The Washington Post

Surprise! January 2014 was Earth’s 4th warmest on record, even while U.S. shivered

All Americans heard about in January was the extreme cold and the repeated intrusion of the polar vortex.  But the weather in the eastern U.S. deviated from much of the rest of the planet. Overall,  NOAA reports, the global temperature in January was the warmest since 2007 and the 4th warmest on record, dating back to 1880.

January’s global temperature was 1.17 degrees above the long-term average, marking the 347th straight month of above normal warmth. You have to go all the way back to February, 1985 – almost 29 years  – to find a cooler than normal month on Earth.

NOAA’s National Climatic Data Center (NCDC) said the warmth was most notable in Alaska, western Canada, Greenland, Mongolia, southern Russia, and northern China. The average temperature in these areas was more than 5 degrees F. above normal. In addition, southern Hemisphere land areas – on average – had their warmest January on record.

Temperature difference from average globally in January (NOAA)
Temperature difference from average in France in January (METEO FRANCE) Temperature difference from average in France in January (METEO FRANCE)

The following countries experienced unusual warmth, according to NCDC:

  • France matched its previous warmest Januarys on record, from 1988 and 1936. Records in France began in 1900.
  • China had its 2nd warmest January since records began in 1961.
  • Spain had its 3rd warmest January since records began in 1961.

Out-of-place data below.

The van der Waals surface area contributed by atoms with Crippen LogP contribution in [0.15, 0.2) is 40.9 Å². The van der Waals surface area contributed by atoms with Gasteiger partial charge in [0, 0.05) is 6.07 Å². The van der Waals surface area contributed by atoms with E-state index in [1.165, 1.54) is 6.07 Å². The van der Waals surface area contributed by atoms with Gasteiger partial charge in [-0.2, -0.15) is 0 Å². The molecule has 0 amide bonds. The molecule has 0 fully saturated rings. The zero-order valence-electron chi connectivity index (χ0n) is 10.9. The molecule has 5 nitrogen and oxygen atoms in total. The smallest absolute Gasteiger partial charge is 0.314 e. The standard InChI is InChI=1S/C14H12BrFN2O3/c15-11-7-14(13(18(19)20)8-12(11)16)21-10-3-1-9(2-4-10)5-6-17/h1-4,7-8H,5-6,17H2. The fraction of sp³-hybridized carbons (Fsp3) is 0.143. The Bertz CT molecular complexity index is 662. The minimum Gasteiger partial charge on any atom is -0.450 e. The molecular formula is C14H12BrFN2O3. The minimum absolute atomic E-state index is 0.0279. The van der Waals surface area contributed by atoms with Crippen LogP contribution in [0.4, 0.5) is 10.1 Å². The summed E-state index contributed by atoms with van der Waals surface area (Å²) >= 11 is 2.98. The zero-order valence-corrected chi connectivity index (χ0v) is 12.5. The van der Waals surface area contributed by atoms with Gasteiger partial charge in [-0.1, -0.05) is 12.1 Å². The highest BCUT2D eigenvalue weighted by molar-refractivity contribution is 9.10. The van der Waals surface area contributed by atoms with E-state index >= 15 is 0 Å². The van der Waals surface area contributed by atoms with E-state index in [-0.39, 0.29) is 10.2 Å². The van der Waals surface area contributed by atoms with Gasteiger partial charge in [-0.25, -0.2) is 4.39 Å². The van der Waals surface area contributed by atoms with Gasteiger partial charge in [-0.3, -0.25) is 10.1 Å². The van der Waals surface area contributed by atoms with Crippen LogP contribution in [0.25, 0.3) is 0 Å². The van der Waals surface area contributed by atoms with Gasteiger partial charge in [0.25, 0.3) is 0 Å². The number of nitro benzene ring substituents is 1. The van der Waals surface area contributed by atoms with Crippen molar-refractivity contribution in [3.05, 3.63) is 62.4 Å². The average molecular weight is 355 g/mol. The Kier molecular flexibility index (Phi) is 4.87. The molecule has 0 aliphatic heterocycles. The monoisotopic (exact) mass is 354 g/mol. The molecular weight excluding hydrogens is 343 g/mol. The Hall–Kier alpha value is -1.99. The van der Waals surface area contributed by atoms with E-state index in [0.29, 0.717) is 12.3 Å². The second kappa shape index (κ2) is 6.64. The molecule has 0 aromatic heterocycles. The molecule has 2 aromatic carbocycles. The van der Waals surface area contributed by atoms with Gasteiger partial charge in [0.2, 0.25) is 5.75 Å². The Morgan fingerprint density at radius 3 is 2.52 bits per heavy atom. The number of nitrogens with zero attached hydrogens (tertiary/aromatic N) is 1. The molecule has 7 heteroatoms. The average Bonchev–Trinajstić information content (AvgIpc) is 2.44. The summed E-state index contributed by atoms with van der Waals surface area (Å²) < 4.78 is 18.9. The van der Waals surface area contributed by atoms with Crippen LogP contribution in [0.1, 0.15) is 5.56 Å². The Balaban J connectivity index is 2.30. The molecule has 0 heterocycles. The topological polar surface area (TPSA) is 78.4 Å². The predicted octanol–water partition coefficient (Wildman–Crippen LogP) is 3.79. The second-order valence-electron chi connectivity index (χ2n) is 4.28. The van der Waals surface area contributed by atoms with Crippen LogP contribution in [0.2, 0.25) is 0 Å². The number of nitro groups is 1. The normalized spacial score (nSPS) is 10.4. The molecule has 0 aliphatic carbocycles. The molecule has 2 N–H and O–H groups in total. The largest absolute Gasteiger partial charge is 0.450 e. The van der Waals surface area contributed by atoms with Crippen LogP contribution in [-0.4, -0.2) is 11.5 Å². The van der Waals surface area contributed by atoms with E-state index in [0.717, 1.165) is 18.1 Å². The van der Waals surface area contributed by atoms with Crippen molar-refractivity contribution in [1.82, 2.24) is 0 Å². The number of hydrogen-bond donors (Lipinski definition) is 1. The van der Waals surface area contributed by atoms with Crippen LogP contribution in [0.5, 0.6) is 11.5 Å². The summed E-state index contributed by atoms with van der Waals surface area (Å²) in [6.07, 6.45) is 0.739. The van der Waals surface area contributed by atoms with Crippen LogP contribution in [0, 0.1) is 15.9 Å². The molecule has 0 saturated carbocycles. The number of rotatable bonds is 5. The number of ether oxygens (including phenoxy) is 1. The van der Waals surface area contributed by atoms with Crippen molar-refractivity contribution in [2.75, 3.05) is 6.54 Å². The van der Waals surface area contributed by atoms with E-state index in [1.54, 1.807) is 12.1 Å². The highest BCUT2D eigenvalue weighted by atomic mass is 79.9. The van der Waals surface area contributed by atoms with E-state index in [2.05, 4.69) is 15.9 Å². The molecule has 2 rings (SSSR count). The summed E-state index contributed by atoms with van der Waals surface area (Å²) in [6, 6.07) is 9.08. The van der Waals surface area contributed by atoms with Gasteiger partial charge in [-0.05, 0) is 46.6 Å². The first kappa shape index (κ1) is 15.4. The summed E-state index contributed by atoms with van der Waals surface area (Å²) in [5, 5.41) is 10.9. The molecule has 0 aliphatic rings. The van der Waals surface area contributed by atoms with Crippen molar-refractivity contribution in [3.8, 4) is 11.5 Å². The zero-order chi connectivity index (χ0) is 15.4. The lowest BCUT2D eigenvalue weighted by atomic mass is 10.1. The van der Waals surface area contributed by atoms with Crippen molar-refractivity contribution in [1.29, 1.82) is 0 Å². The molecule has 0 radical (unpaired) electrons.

• Switzerland had its 5th warmest January since records began 150 years ago.
  • Austria had its 5th warmest January since records began 1768.
  • Australia had its 12th warmest January since records began in 1910.

The colder than normal areas around the globe occupied much less real estate, focusing in the eastern half of the Lower 48 U.S. states, central Canada, and much of Scandinavia and Russia.

Despite the extreme cold in the eastern U.S., warmth in the West counterbalanced it such that January ended up just 0.1 degrees colder than normal across the Lower 48. In striking contrast, Alaska was nearly 15 degrees F. warmer than normal, its third warmest January in its 96-year record.

Correction: For a couple minutes after publication, the headline erroneously stated it was the planet’s “4th coldest” January on record instead of “4th warmest”.  This error was promptly corrected.

Jason is the Washington Post’s weather editor and Capital Weather Gang's chief meteorologist. He earned a master's degree in atmospheric science, and spent 10 years as a climate change science analyst for the U.S. government. He holds the Digital Seal of Approval from the National Weather Association.
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Jason Samenow · February 24, 2014

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